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Journal of Energy and Power Engineering | 28.02.13

Concentrating Solar Power in Europe, the Middle East and North Africa: Achieving Its Potential


CSP (concentrating solar power) is a commercially available renewable energy technology capable of harnessing the immense solar resource in southern Europe, the MENA region (Middle East and North Africa), and elsewhere. This paper summarises the findings of a study by the European Academies Science Advisory Council which has examined the current status and development challenges of CSP, and consequently has evaluated the potential contribution of CSP in Europe and the MENA region to 2050. It identifies the actions that will be required by scientists, engineers, policy makers, politicians, business and investors alike, to enable this vast solar resource to make a major contribution to establishing a sustainable energy system. The study concludes that cost reductions of 50%-60% in CSP electricity may reasonably be expected in the next 10-15 years, enabling the technology to be cost competitive with fossil-fired power generation at some point between 2020 and 2030. Incorporation of storage delivers added value in enabling CSP to deliver dispatchable power. Incentive schemes will be needed in Europe and MENA countries to enable this point to be achieved. Such schemes should reflect the true value of electricity to the grid, effectively drive research and development, and ensure transparency of performance and cost data.

1 Robert Pitz-Paal, 2 Amr Amin, 3 Marc Bettzüge, 4 Philip Eames, 5 Fabrizio Fabrizi, 6 Gilles Flamant, 7 Fransisco Garcia Novo, 8 John Holmes, 9 Avi Kribus, 10 Harry van der Laan, 11 Cayetano Lopez, 12 Panos Papagiannakopoulos, 13 Erik Pihl, 14 Paul Smith and 15 Hermann-Josef Wagner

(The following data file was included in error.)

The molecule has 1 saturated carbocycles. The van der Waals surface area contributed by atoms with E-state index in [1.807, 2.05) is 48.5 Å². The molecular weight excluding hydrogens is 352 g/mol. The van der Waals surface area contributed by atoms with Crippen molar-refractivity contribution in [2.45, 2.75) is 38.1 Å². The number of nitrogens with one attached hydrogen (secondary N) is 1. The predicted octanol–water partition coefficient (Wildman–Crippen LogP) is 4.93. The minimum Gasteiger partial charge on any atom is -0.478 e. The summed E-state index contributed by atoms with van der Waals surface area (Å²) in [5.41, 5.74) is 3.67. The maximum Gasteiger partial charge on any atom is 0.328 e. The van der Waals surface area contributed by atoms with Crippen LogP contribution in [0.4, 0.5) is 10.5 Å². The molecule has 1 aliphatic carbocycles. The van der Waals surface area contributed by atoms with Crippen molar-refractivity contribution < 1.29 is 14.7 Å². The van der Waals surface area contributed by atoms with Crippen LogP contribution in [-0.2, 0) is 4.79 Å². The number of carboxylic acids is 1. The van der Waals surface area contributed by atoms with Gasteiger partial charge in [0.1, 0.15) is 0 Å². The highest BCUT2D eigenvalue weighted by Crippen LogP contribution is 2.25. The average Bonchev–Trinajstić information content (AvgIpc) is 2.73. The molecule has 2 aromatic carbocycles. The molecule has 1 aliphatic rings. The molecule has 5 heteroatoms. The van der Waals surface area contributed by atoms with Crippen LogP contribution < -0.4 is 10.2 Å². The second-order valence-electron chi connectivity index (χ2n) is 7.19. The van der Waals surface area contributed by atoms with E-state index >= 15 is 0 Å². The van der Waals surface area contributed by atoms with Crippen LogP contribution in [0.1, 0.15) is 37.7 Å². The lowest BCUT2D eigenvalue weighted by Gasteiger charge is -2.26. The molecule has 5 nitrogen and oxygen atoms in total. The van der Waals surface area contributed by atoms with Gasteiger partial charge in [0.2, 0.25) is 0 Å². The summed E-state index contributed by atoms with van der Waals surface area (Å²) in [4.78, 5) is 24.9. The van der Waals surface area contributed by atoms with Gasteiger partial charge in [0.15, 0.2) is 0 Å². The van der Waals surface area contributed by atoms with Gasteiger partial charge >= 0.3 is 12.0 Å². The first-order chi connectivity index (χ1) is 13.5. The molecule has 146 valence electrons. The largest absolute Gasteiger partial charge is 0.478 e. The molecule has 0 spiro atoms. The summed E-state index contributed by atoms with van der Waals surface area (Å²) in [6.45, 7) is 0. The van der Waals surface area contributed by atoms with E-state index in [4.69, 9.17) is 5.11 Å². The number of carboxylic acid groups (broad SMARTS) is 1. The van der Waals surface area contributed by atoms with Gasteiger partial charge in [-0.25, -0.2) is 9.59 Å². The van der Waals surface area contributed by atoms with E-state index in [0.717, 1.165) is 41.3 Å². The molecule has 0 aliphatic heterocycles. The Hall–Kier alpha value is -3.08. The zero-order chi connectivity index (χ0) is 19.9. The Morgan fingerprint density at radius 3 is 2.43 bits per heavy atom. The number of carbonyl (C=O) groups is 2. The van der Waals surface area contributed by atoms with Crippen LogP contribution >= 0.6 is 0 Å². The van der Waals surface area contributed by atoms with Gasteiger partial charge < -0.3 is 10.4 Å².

1. German Aerospace Center (DLR), Institute of Solar Research, Koln 51147, Germany

2. Faculty of Engineering, Helwan University, Giza 12211, Egypt

3. Institute of Energy Economics (EWI), University of Cologne, Cologne D-50923, Germany

4. School of Electronic, Electrical and Systems Engineering, Loughborough University, Loughborough LE11 3TU, UK

5. Italian National Agency for New Technologies, Energy and Sustainable Economic Development (ENEA), Solar Thermodynamic

Laboratory, Rome 00123, Italy

6. Procedes, Materiaux et Energie Solaire (PROMES), Centre National de la Recherche Scientifique (CNRS), Font Romeu Odeillo

66120, France

7. Faculty of Biology, University of Seville, Seville 41004, Spain

8. European Academies Science Advisory Council (EASAC), Leopoldina, Halle 06019, Germany

9. Faculty of Engineering, School of Mechanical Engineering, Tel Aviv University, Tel Aviv 69978, Israel

10. Universities of Leiden and Utrecht, TC Utrecht 3508, Netherlands

11. Centro de Investigaciones Energeticas, Medioambientales y Tecnologicas (CIEMAT), Madrid 40-28040, Spain

12. Department of Chemistry, University of Crete, Heraklion 710 03, Crete, Greece

13. Department of Energy and Environment, Chalmers University of Technology, Goteborg SE-412 96, Sweden

14. Electricity Research Centre, Engineering & Materials Science Centre, University College Dublin, Dublin 4, Ireland

15. Department of Mechanical Engineering, Ruhr-Universitat Bochum, Bochum 44780, Germany